PCB Tesla Coil Is Perfect Desk Toy

A Tesla coil easily makes it to the top spot on our list of “Mad Scientist” equipment we want for the lab, second only to maybe a Jacob’s Ladder. Even then, it’s kind of unfair advantage because you know people only want a Jacob’s Ladder for that awesome sound it makes. Sound effects not withstanding, it’s Tesla coil all the way, no question.

Unfortunately, winding your own Tesla coil is kind of a hassle. Even on relatively small builds, you’ll generally need to setup some kind of winding jig just to do the secondary coil, which can be a project in itself. So when [Daniel Eindhoven] sent his no-wind Tesla coil into the tip line, it immediately got our attention.

The genius in his design is that the coils are actually etched into the PCB, completely taking the human effort out of the equation. Made up of 6 mil traces with 6 mil separation, the PCB coil manages to pack a 25 meter long, 160 turn coil into an incredibly compact package. As you might expect, such a tiny Tesla coil isn’t exactly going to be a powerhouse, and in fact [Daniel] has managed to get the entirely thing running on the 500 mA output of your standard USB 2.0 port.

In such a low-power setup, [Daniel] was also able to replace the traditional spark gap pulse generator with a PIC18F14K50 microcontroller, further simplifying the design. An advantage of using a microcontroller for the pulse generator is that it’s very easy to adjust the coil’s operating frequency, allowing for neat tricks like making the coil “sing” by bringing its frequency into the audible range.

For those looking to build their own version, [Daniel] has put the PCB schematic and firmware available for download on his site. He also mentions that, in collaboration with Elektor magazine, he will be producing a kit in the near future. Definitely something we’ll be keeping an eye out for.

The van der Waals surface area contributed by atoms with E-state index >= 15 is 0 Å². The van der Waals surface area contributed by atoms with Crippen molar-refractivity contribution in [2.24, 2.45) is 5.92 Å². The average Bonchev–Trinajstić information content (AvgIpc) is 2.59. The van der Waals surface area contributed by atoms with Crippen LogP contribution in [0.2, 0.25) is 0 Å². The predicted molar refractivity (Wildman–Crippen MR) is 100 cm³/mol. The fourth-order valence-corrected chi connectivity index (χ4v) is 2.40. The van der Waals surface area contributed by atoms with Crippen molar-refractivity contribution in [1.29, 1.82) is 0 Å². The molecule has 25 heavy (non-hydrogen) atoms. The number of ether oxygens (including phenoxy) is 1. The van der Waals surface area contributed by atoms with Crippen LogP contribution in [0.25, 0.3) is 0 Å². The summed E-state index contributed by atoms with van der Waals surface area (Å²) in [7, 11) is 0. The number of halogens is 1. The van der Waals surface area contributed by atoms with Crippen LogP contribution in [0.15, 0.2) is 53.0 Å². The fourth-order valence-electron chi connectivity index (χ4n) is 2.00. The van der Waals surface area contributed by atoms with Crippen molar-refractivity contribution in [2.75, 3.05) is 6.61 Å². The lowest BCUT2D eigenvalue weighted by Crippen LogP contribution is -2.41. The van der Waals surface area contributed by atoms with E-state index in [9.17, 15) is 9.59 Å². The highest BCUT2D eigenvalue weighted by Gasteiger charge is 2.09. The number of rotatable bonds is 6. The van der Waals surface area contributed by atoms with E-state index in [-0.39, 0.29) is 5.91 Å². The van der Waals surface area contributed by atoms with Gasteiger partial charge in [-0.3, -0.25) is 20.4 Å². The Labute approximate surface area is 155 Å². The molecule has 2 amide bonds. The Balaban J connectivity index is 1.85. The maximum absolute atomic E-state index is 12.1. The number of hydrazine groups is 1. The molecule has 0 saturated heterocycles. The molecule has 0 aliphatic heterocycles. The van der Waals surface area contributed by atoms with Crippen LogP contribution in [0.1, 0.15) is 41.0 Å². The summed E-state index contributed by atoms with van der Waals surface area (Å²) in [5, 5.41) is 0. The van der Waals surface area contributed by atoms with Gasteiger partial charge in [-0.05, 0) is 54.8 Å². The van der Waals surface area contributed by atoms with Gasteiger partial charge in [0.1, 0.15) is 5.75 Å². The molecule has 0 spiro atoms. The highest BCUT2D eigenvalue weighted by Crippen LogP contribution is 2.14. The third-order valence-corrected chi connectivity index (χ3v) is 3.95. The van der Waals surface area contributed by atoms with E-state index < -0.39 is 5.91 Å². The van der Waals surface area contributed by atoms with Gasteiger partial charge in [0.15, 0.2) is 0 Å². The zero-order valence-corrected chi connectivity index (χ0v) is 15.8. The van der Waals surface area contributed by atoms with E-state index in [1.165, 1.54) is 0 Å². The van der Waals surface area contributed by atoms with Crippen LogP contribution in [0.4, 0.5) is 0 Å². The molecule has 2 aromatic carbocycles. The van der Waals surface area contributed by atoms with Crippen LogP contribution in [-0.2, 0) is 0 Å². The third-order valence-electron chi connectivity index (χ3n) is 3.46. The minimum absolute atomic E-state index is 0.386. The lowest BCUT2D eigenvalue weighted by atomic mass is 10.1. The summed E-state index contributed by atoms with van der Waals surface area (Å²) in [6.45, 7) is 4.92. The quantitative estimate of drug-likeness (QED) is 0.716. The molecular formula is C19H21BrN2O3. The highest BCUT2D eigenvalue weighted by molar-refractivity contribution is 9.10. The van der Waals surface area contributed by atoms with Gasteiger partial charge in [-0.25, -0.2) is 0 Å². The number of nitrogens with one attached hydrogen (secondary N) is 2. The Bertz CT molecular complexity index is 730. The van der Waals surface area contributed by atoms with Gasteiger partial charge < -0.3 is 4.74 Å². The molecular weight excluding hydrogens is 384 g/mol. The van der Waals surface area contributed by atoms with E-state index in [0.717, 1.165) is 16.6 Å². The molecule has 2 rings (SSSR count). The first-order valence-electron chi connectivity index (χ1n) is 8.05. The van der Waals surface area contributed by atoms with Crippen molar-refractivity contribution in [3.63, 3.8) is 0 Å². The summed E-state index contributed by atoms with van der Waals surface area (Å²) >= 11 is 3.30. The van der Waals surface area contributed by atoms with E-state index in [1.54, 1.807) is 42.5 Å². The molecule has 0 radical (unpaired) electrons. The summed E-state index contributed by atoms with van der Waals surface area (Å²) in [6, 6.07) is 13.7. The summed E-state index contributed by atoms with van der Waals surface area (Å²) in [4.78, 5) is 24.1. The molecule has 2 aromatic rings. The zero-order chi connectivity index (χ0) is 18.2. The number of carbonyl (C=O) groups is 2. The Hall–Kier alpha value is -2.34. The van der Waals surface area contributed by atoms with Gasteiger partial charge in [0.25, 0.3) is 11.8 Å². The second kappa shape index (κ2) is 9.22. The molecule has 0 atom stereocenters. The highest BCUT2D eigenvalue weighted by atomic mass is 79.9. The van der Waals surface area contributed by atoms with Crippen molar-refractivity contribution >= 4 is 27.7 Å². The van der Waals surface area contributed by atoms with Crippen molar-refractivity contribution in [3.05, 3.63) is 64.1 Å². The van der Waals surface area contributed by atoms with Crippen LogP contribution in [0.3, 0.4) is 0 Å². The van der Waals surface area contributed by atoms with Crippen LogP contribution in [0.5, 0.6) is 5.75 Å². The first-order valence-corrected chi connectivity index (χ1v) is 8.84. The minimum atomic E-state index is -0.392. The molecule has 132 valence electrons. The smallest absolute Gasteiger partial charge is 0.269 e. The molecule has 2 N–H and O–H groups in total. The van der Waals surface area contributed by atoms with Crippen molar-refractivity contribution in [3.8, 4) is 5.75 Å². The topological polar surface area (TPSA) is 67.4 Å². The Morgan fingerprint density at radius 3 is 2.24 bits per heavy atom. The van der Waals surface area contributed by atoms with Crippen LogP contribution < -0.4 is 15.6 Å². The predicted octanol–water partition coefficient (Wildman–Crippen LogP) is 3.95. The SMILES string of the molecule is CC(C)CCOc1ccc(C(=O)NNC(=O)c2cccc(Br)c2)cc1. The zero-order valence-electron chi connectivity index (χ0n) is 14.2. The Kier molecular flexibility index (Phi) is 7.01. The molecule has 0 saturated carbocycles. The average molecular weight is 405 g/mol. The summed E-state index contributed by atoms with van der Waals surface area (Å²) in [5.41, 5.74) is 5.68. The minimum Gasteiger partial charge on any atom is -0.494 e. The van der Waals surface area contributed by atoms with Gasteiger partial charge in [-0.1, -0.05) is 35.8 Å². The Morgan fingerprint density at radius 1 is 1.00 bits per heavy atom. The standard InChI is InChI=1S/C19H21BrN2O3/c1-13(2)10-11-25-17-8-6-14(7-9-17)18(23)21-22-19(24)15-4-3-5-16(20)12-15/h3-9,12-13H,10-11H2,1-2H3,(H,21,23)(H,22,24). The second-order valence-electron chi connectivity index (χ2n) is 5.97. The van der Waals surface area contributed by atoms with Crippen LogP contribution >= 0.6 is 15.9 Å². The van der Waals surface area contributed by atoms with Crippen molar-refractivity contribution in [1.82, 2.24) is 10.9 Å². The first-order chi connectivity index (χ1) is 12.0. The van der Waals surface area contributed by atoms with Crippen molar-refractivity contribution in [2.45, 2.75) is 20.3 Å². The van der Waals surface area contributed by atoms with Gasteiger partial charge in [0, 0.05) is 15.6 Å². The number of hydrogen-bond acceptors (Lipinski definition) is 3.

Incidentally, this isn’t the first time [Daniel] has demonstrated his mastery of high voltage. He scared impressed us all the way back in 2010 with his 11,344 Joule capacitor bank, perfect for that laptop-destroying rail gun you’ve been meaning to build.

43 thoughts on “PCB Tesla Coil Is Perfect Desk Toy

      1. You gain some, where you don’t want it, you lose some, where you need it.

        When you heat air to high enough temperatures, you get various nitrous oxides, and many of them deplete ozone layer.

        1. If you have ever looked in the back of an old TV or other high voltage device that has rubber insulators you will see that the rubber becomes hard and perishes. it is a result of the unstable ozone and nitrous breaking down and forming nitricacid that hardens and eats in to the rubber and some plastics.

          It is however great for promoting healing and the regeneration of skin. it was also used in hospitals as a way to kill bacteria.

      1. I used to work at a place with it’s own machine shop. I had to work semi-closely with the machinists on projects while I was there. This always drove me insane, does anyone know why thou and mil are the same? I always imagined Thou meant thousandth of an inch and Mil meant millionth (but of what, I’m not sure)?

      2. When I became a machinist back in the 70’s, we always used the word “Mil” to mean one thousandth of an inch.” We machined ceramic parts for many, many large companies (Bell Labs,NASA, IBM, ATT, etc) and almost always their engineers would use that term as well when we were in the design phase of a project. I would see it used on many blueprints as well.

  1. This maybe ideal to make a super tweeter. Would be nice to able to inject audio but seems to need to charge and pulse in the video I assume because of the low voltages used. Not ideal for audio

Leave a Reply

Fill in your details below or click an icon to log in:

WordPress.com Logo

You are commenting using your WordPress.com account. Log Out / Change )

Twitter picture

You are commenting using your Twitter account. Log Out / Change )

Facebook photo

You are commenting using your Facebook account. Log Out / Change )

Google+ photo

You are commenting using your Google+ account. Log Out / Change )

Connecting to %s